Mercedes-Benz C280 Problems

RepairPal has identified the most common problems with the Mercedes-Benz C280 as reported by actual vehicle owners. We'll tell you what the problem is and what it'll take to fix it.

Refine by vehicle
×
Choose your vehicle
45
Known Problems

Due to wear, high usage vehicles can experience ignition lock and tumbler failures. The ignition lock cylinder will generally require replacement to correct this concern.

The camshaft adjuster solenoid (which is related to the variable valve timing system) may fail or timing chain/balance shaft components may wear, resulting in illumination of the Check Engine Light and various drivability issues. Mercedes-Benz has released a service bulletin outlining specific repair instructions depending on fault codes stored.

Failed spark plug wires and/or ignition coils can cause intermittent misfires (rough running); the Check Engine Light may also illuminate. Diagnoses of the ignition system will be necessary to determine which components are at fault.

The crankshaft position sensor may fail. Symptoms of this are: The engine will crank—but not start—especially when the engine is warm. The car may start again if it is left to cool off, but it may run roughly or have poor performance.

The mass air flow (MAF) sensor tends to fail. The engine air filter should be replaced when the mass air flow sensor is replaced; a dirty filter can allow debris to damage the new sensor.

A tube for the EGR system tends to clog with carbon buildup.

The evaporator temperature sensor can fail, causing the AC compressor not to cycle. If the AC compressor does not turn on, the AC system will not blow cold air. If the compressor is stuck on, the air will be very cold at first, before warming up.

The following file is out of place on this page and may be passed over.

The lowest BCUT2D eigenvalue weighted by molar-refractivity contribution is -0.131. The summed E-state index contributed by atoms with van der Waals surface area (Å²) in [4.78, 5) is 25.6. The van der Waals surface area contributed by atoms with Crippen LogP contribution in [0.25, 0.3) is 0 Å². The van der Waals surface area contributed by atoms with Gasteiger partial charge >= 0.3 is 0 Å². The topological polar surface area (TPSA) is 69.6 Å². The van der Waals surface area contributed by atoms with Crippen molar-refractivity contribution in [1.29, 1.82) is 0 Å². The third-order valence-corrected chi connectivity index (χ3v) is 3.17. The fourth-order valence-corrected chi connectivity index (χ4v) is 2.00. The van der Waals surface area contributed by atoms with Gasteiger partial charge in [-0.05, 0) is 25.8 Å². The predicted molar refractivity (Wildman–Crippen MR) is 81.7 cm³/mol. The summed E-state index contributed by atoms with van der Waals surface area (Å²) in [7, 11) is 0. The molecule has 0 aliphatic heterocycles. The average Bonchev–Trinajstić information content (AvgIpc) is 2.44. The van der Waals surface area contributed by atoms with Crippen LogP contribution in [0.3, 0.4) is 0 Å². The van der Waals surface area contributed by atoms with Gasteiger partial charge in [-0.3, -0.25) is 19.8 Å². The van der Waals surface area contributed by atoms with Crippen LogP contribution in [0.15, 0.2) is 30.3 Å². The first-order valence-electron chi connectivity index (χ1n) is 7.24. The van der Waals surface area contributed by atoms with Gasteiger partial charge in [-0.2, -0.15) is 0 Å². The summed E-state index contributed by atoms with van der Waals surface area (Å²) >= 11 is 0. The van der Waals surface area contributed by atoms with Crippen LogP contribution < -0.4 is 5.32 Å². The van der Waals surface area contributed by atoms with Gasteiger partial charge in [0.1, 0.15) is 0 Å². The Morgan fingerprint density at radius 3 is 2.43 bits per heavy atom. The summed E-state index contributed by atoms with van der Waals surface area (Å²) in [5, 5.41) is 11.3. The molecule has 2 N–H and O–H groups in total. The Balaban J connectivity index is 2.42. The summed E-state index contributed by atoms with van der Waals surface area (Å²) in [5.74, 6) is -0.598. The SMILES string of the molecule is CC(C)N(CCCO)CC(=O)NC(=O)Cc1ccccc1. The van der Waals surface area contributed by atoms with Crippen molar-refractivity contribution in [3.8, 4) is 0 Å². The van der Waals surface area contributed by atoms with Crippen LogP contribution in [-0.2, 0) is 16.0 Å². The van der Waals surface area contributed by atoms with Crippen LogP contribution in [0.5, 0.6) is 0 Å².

The mass air flow sensor can fail, resulting in poor fuel economy and Check Engine Light illumination.

A refrigerant leak may develop from one or more of the following AC components: AC compressor, hose manifold for the compressor, or the evaporator core. The loss of refrigerant can cause poor AC performance. Our technicians tell us that proper leak diagnoses should be performed in order to determine the cause of any refrigerant loss.

The vacuum manifold for the climate control actuator may develop a leak, This can cause poor or no operation of the air delivery and temperature control flaps.

An engine Oil leak may develop from the PCV vent housing on the valve cover and/or the inspection plate on the front of the engine.

The interior wood trim and dash pad are likely to crack due to age and sun exposure.

A dead battery can be caused by a faulty seat control module that does not properly shut down.  Spilling liquids on the front seats can cause these modules to fail.

The SRS (airbag) light can come on if liquids are spilled into the seat belt buckles, or if the liquid pools underneath the seat and gets into the electrical connector for the seat belt pretensioner. Damaged components will require replacement to restore proper airbag operation.